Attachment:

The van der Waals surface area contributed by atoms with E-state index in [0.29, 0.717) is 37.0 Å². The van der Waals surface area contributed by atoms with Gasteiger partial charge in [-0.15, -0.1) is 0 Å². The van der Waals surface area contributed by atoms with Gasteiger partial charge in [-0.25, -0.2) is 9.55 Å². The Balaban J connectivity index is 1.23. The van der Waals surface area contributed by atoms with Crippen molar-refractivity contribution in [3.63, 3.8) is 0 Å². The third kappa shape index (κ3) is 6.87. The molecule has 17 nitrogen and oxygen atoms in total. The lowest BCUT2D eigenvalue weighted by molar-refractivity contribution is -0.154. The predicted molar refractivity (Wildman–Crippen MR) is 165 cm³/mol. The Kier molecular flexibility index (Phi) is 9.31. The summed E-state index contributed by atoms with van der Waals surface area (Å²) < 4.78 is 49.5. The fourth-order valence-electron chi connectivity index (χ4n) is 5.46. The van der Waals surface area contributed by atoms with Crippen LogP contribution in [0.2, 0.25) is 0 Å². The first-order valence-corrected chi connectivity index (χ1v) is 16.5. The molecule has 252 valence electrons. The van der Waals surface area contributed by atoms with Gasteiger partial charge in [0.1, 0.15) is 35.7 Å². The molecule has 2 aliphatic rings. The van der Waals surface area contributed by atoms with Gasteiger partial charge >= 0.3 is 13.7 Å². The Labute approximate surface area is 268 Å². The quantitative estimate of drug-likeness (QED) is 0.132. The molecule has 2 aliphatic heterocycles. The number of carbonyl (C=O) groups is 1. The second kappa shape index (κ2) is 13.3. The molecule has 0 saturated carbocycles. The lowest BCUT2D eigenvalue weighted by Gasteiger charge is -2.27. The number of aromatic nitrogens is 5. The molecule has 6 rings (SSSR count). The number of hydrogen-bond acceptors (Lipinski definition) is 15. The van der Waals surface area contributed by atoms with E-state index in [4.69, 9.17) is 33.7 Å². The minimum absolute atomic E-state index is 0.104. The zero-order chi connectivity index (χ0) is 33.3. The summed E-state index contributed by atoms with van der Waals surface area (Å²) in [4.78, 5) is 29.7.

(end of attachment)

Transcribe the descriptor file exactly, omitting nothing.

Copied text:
The van der Waals surface area contributed by atoms with E-state index in [0.29, 0.717) is 37.0 Å². The van der Waals surface area contributed by atoms with Gasteiger partial charge in [-0.15, -0.1) is 0 Å². The van der Waals surface area contributed by atoms with Gasteiger partial charge in [-0.25, -0.2) is 9.55 Å². The Balaban J connectivity index is 1.23. The van der Waals surface area contributed by atoms with Crippen molar-refractivity contribution in [3.63, 3.8) is 0 Å². The third kappa shape index (κ3) is 6.87. The molecule has 17 nitrogen and oxygen atoms in total. The lowest BCUT2D eigenvalue weighted by molar-refractivity contribution is -0.154. The predicted molar refractivity (Wildman–Crippen MR) is 165 cm³/mol. The Kier molecular flexibility index (Phi) is 9.31. The summed E-state index contributed by atoms with van der Waals surface area (Å²) < 4.78 is 49.5. The fourth-order valence-electron chi connectivity index (χ4n) is 5.46. The van der Waals surface area contributed by atoms with Crippen LogP contribution in [0.2, 0.25) is 0 Å². The first-order valence-corrected chi connectivity index (χ1v) is 16.5. The molecule has 252 valence electrons. The van der Waals surface area contributed by atoms with Gasteiger partial charge in [0.1, 0.15) is 35.7 Å². The molecule has 2 aliphatic rings. The van der Waals surface area contributed by atoms with Gasteiger partial charge >= 0.3 is 13.7 Å². The Labute approximate surface area is 268 Å². The quantitative estimate of drug-likeness (QED) is 0.132. The molecule has 2 aliphatic heterocycles. The number of carbonyl (C=O) groups is 1. The second kappa shape index (κ2) is 13.3. The molecule has 0 saturated carbocycles. The lowest BCUT2D eigenvalue weighted by Gasteiger charge is -2.27. The number of aromatic nitrogens is 5. The molecule has 6 rings (SSSR count). The number of hydrogen-bond acceptors (Lipinski definition) is 15. The van der Waals surface area contributed by atoms with E-state index in [4.69, 9.17) is 33.7 Å². The minimum absolute atomic E-state index is 0.104. The zero-order chi connectivity index (χ0) is 33.3. The summed E-state index contributed by atoms with van der Waals surface area (Å²) in [4.78, 5) is 29.7.